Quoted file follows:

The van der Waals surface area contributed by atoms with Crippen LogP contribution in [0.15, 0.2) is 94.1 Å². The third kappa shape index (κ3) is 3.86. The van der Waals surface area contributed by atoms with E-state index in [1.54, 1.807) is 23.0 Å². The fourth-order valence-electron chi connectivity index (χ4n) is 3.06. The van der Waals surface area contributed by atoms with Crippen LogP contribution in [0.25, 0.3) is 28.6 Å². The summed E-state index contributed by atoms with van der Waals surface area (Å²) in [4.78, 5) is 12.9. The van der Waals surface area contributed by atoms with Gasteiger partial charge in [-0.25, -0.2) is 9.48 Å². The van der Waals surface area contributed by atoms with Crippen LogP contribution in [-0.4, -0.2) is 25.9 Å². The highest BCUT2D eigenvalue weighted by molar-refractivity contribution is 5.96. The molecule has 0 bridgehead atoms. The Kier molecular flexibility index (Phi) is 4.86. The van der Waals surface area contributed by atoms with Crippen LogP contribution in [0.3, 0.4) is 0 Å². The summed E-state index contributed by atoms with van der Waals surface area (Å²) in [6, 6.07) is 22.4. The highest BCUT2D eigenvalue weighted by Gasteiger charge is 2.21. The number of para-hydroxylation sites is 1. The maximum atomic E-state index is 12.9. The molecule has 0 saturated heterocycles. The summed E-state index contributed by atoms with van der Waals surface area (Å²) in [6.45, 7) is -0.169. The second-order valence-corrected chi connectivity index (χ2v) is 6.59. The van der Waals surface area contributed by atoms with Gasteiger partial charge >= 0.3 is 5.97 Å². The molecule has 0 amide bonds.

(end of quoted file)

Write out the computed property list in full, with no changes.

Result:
The van der Waals surface area contributed by atoms with Crippen LogP contribution in [0.15, 0.2) is 94.1 Å². The third kappa shape index (κ3) is 3.86. The van der Waals surface area contributed by atoms with E-state index in [1.54, 1.807) is 23.0 Å². The fourth-order valence-electron chi connectivity index (χ4n) is 3.06. The van der Waals surface area contributed by atoms with Crippen LogP contribution in [0.25, 0.3) is 28.6 Å². The summed E-state index contributed by atoms with van der Waals surface area (Å²) in [4.78, 5) is 12.9. The van der Waals surface area contributed by atoms with Gasteiger partial charge in [-0.25, -0.2) is 9.48 Å². The van der Waals surface area contributed by atoms with Crippen LogP contribution in [-0.4, -0.2) is 25.9 Å². The highest BCUT2D eigenvalue weighted by molar-refractivity contribution is 5.96. The molecule has 0 bridgehead atoms. The Kier molecular flexibility index (Phi) is 4.86. The van der Waals surface area contributed by atoms with Crippen LogP contribution in [0.3, 0.4) is 0 Å². The summed E-state index contributed by atoms with van der Waals surface area (Å²) in [6, 6.07) is 22.4. The highest BCUT2D eigenvalue weighted by Gasteiger charge is 2.21. The number of para-hydroxylation sites is 1. The maximum atomic E-state index is 12.9. The molecule has 0 saturated heterocycles. The summed E-state index contributed by atoms with van der Waals surface area (Å²) in [6.45, 7) is -0.169. The second-order valence-corrected chi connectivity index (χ2v) is 6.59. The van der Waals surface area contributed by atoms with Gasteiger partial charge >= 0.3 is 5.97 Å². The molecule has 0 amide bonds.